I found myself at a bit of a loose end on Sunday; I thought I should do something completely different (usually Sunday afternoon is spent in the pub). I would learn how to survive a Sunday on my own, not just survive but enjoy, without the pub. I pulled on my skin tight jeans, threw on my white blouse and scrunched my hair up into a messy bun (in my dreams, that’s the stuff Jilly Cooper is made of. Two hours of face painting and a comb over before I’m ready to pull on my high waisted jeans and a top long enough to hide my muffin top).

I walked with a jaunty step (still in chick lit mode) feeling determined and liberated. I planned  to pick up the Sunday papers and take myself for brunch. I had it set in my head which paper I would buy, but it appears the early bird catches the worm on Sunday mornings, how was I to know, I’d never taken flight before 2pm.  I was in a  bit of a quandary as I couldn’t possibly give money to the papers that fund hate. I didn’t want the local paper, if I read that I may well never feel safe enough to leave the house again. I chose one that I wasn’t sure if it did or didn’t fund hate. Had a fair idea it didn’t.

Feeling terribly cosmopolitan I pootled along to the cafe, newspaper at the ready. My cosmopolitan, liberated, jaunty mood subsided slightly as all the windows were steamed up. I panicked in case I walked in and there wasn’t a spare table, everyone would be looking at me. I would be awkward and clumsy and no longer the woman I had dreamed of being. I had no idea how important it was to be able to see through windows before entering a premises.

Good fortune shone down on me and I settled myself into a corner table with my back to the wall.  I always sit with my back to the wall if I can. Last Saturday I gave up my ‘back to the wall’ seat so a man who wanted to watch the rugby more than I did could have a better view. I discovered I had the right idea all along, people insist on touching your hair and stuff when you allow yourself to sit within arm’s reach of passers by. As another aside I did say to aforementioned man, “What the hell are you doing on your phone when I gave up my seat so you could get a better view!”.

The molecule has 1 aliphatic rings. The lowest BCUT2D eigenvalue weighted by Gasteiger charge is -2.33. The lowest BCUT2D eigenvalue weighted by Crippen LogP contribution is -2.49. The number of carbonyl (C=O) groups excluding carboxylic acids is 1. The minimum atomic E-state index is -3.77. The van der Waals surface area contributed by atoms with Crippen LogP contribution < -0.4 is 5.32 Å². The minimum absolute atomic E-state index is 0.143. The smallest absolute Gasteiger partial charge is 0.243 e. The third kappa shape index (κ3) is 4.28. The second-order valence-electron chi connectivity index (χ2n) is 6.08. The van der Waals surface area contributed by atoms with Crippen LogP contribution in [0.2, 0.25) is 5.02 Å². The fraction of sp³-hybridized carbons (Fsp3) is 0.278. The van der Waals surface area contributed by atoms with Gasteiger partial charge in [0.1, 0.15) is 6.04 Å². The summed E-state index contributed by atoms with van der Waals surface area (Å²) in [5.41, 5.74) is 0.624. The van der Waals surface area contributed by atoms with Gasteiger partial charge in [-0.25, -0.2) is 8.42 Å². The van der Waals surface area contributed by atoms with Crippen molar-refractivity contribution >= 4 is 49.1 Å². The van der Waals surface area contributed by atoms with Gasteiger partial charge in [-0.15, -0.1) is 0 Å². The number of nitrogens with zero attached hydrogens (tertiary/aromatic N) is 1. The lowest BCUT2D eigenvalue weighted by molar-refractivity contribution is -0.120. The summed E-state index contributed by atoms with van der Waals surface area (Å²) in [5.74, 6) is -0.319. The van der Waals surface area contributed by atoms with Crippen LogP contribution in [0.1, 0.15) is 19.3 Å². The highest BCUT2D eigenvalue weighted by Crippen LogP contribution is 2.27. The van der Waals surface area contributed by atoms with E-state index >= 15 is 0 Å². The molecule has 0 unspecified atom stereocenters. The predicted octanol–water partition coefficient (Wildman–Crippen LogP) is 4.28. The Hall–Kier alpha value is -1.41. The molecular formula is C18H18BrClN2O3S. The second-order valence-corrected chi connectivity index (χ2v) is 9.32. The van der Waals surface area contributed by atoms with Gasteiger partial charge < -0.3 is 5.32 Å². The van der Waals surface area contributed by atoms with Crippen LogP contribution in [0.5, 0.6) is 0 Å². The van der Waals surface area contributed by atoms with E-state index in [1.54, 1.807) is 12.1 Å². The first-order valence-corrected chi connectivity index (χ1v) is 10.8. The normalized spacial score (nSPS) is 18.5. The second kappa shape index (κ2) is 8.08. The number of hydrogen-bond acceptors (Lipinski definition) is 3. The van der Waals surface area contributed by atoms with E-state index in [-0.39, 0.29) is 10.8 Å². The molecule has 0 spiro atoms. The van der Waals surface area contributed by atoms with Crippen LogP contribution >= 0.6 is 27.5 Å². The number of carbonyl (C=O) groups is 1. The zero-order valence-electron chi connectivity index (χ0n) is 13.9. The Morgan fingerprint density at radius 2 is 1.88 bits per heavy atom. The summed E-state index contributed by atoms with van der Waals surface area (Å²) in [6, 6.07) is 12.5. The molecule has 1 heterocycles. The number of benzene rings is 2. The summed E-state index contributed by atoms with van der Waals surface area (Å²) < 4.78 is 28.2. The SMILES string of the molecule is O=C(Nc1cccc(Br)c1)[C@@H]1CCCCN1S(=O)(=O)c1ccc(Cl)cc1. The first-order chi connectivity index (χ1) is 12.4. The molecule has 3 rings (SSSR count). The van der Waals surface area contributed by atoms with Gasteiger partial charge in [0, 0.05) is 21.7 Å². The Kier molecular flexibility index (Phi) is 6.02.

I digress. I took out the magazine supplement, I thought that was the safest bet as it would be awfully inconvenient to gather up a sprawled out broadsheet when my decaf tea and veggie all day breakfast arrived. I observed the other patrons and made some notes. I was surrounded by young families and couples. I convinced myself that that didn’t make me jealous or lonely as:

  1. You could stay at home eating breakfast and staring at your phones.
  2. I’m an independent woman of age, happy with my own company.
  3. I don’t have to sit trying to make conversation until the food arrives.

Going out for brunch seems to be a ‘thing’ these days. I get embarrassed if I say I’ve been out for brunch. When I say ‘breakfast’ they look at the time and correct me, “don’t you mean brunch?” What is this fascination with joining two words to make a whole other new word. Brexit. Guesstimate. Brangelina. Chillax. The only good thing about it is the word that describes that process. Portmanteau, beautiful word. I was only there for Breakfast Lunch because I didn’t have any food in the fridge and I was too hungry to go shopping and then go home and prepare it.

I’m lucky really, despite my idiosyncrasies*, that I do have the confidence to walk into a bar or cafe on my own. A good job really, if I didn’t I could spend days never seeing or talking to another human being. The moral of my story, if there is one; don’t get stuck in a rut. Even if you do the same thing everyday, try and do it differently. You’d be surprised how something as simple as having a pot of tea instead of a  teabag in the mug can lift your spirits. Carpe Diem!

*a fairly nice way to describe someone who is frankly a bit odd with a bucketful of anxieties.

 

Posted in humour, women

Carry On Caravanning – The Highs And Lows Of Being Off Grid